One of the many nice things about the industrial automation industry is the pace of change. It’s not that frenzied kind of change that you find on the Internet. With Internet technologies, you wake up every day not knowing if your product was obsoleted over night by some scruffy 17 year old working in his parent’s basement.
It’s not that we don’t have change in the Industrial Automation industry, we do. And that change is continuous but usually not rapid. Today the change is about making connections from automation devices go beyond controllers to all sorts of production systems, analysis engines and Enterprise applications. There’s work being done in many areas to achieve this, and in this article I am going to talk about three of them.
The first is standardization efforts. There is more and more standardization to speed the deployment of systems and provide easier delivery of machine data to supervisory systems beyond the factory floor.
The packaging industry is way ahead of a lot of other industries in its standardization efforts. Packaging machines come in all shapes and sizes. They sort, collect, wrap, box and manage every product imaginable from pills to water to disposable diapers. And what’s interesting about those kinds of machines is that they are an add-on to the production machinery. Because they are an add-on, there is little in terms of trade secrets to protect and more possibility for standardization among manufacturers. A tissue company, for example, keeps the formula to manufacture their tissues a secret. But the machinery to wrap it? Not so much.
So in the packaging industry, a bunch of folks got together in the early 2000s and started a standardization effort. After all, there are a lot of commonalities from one packaging machine to another. There are always drives, a sealer of some sort, conveyor control, probably a folder of some sort and so on. A lot of this stuff is pretty common.
So, to make all of that easy to integrate, these folks have defined the PackML standard. The primary objective of PackML is to bring a common “look and feel” and operational consistency to machines that make up a Packing Line or a Packaging Machine. This standard includes:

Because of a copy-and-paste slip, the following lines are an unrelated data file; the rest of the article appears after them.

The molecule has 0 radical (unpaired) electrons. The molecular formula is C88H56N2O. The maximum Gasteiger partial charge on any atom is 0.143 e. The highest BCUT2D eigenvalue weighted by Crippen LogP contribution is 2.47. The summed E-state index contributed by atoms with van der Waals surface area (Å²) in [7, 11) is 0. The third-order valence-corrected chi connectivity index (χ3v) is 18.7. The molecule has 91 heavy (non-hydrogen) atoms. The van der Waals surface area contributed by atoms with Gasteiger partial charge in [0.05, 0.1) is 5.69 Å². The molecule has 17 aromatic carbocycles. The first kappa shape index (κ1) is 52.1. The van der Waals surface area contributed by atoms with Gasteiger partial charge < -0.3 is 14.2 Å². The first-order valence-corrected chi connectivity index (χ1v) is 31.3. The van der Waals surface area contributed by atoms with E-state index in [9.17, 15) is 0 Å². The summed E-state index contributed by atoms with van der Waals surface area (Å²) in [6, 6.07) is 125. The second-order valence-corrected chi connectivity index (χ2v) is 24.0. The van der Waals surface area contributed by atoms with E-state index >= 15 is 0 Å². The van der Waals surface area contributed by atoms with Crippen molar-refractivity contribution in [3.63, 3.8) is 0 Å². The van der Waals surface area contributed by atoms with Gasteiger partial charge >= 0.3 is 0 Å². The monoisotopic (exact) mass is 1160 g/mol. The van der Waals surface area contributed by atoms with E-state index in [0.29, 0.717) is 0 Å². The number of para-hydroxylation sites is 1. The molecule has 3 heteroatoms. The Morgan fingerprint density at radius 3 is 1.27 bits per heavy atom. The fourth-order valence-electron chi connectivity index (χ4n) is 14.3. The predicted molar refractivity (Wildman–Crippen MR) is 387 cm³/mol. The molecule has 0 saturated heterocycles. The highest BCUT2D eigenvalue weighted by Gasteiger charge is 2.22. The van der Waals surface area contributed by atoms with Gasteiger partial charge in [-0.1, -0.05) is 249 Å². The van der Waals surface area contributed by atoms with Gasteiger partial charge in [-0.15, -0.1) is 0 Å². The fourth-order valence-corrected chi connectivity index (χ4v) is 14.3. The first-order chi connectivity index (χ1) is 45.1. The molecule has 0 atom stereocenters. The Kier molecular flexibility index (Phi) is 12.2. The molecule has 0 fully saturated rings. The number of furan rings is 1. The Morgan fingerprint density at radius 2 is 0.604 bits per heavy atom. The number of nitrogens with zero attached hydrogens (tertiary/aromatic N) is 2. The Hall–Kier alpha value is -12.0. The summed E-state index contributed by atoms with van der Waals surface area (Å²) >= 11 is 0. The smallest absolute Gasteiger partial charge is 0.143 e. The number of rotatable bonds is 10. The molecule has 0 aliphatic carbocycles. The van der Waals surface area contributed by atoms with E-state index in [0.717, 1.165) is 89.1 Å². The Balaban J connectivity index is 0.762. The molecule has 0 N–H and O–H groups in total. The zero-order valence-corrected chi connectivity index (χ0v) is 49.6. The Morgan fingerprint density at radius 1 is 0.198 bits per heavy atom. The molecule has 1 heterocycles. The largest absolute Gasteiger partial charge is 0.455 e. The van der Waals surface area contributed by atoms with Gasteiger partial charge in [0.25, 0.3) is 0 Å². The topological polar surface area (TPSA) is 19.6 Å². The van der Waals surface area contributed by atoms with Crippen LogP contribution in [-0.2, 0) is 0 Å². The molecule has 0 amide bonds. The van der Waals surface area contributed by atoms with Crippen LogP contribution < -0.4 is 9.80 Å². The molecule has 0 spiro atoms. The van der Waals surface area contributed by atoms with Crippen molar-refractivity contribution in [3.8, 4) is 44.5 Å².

· Machine states and operational flow
· Overall Equipment Effectiveness (OEE) data
· Flexible recipe schemes and common SCADA or MES inputs
Machines that support PackML can be brought to market quicker and integrated faster than machines that don’t. HMIs, tools and PLC programs that support PackML have a common set of Tags that are used throughout the machine for common data making everything easier to integrate. This kind of effort is being repeated in many different industries, though most aren’t as well along as the packaging industry.
A second area that is simplifying data communications is the increasing use of XML – eXtended Markup Language. XML is a standard way of representing data that is part and parcel of a lot of Microsoft applications. It’s a mechanism for sending data from one system to another using ASCII tags that have beginning and ending tag headers like “<Flow_Rate>1.235<\Flow_Rate>.
The advantage of using this kind of communication is that a number of databases, applications, Excel, Word and other standard Microsoft applications can easily import this kind of data from factory floor devices. The downside is that the data is in ASCII, meaning that low resource devices are going to have a hard time saving and transmitting data in XML file format. Where 125 can be stored in a single byte, it costs 3 bytes in ASCII, plus all the characters for the tag name – however long that might be.
RTA is releasing a product to move PLC data out of Rockwell PLCs like ControlLogix, PLC5E, SLC 5/05s and MicroLogix and sending it to Excel using XML. It can move several hundred tags every second and is perfect for low speed, low volume, and low cost data archiving applications. You can find more information at http://www.rtaautomation.com/products/460/etcxml.html.
A third way that data integration is being simplified is the new OPC UA standard. OPC UA is the follow up to the OPC standard that we have known and loved for the last 15 or 20 years. OPC UA extends OPC to lots of additional platforms, adds cryptographic security like you use for online banking, and provides much more extensive use of data models.
For a quick and easy introduction to OPC UA you can get my book, OPC UA: The Basics, for under twenty dollars from Amazon. Just use the search term “OPC UA” to find it. But, as a thank you gift for reading my newsletter, I am going to send a free copy to the first 25 people who send an email with their mailing address to jrinaldi at rtaautomation dot com. Just put OPC UA in the subject line.
I started this article saying that the pace of change in Industrial Automation is generally pretty slow. I am going to close by saying that that statement is probably incorrect. The pace of change is increasing and our industry will change more in the next 5 years than it has in the last 30. More industry specific standards and data models, increasing use of standard internet type communication protocols and OPC UA are going to have a huge impact on how we do business going forward. I hope you’re ready for it.